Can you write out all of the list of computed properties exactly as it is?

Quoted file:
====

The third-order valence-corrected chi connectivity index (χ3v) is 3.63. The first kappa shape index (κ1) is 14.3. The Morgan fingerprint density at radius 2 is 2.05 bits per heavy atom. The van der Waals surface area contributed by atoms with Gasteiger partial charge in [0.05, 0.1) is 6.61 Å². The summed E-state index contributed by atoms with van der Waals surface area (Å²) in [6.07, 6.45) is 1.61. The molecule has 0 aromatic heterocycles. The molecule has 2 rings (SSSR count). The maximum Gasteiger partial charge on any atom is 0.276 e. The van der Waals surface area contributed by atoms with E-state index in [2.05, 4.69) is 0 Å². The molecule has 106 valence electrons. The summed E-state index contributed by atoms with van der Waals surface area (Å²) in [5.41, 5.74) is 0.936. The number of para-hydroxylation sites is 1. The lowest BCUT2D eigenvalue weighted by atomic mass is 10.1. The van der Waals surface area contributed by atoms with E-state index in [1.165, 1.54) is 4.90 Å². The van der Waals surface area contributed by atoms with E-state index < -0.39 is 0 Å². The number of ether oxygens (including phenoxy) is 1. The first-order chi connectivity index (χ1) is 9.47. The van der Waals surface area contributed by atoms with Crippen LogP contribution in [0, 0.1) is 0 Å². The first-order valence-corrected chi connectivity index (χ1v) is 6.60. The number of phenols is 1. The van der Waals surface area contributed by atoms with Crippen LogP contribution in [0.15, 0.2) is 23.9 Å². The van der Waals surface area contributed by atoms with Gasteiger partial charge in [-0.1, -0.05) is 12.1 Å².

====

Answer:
The third-order valence-corrected chi connectivity index (χ3v) is 3.63. The first kappa shape index (κ1) is 14.3. The Morgan fingerprint density at radius 2 is 2.05 bits per heavy atom. The van der Waals surface area contributed by atoms with Gasteiger partial charge in [0.05, 0.1) is 6.61 Å². The summed E-state index contributed by atoms with van der Waals surface area (Å²) in [6.07, 6.45) is 1.61. The molecule has 0 aromatic heterocycles. The molecule has 2 rings (SSSR count). The maximum Gasteiger partial charge on any atom is 0.276 e. The van der Waals surface area contributed by atoms with E-state index in [2.05, 4.69) is 0 Å². The molecule has 106 valence electrons. The summed E-state index contributed by atoms with van der Waals surface area (Å²) in [5.41, 5.74) is 0.936. The number of para-hydroxylation sites is 1. The lowest BCUT2D eigenvalue weighted by atomic mass is 10.1. The van der Waals surface area contributed by atoms with E-state index in [1.165, 1.54) is 4.90 Å². The van der Waals surface area contributed by atoms with E-state index < -0.39 is 0 Å². The number of ether oxygens (including phenoxy) is 1. The first-order chi connectivity index (χ1) is 9.47. The van der Waals surface area contributed by atoms with Crippen LogP contribution in [0, 0.1) is 0 Å². The first-order valence-corrected chi connectivity index (χ1v) is 6.60. The number of phenols is 1. The van der Waals surface area contributed by atoms with Crippen LogP contribution in [0.15, 0.2) is 23.9 Å². The van der Waals surface area contributed by atoms with Gasteiger partial charge in [-0.1, -0.05) is 12.1 Å².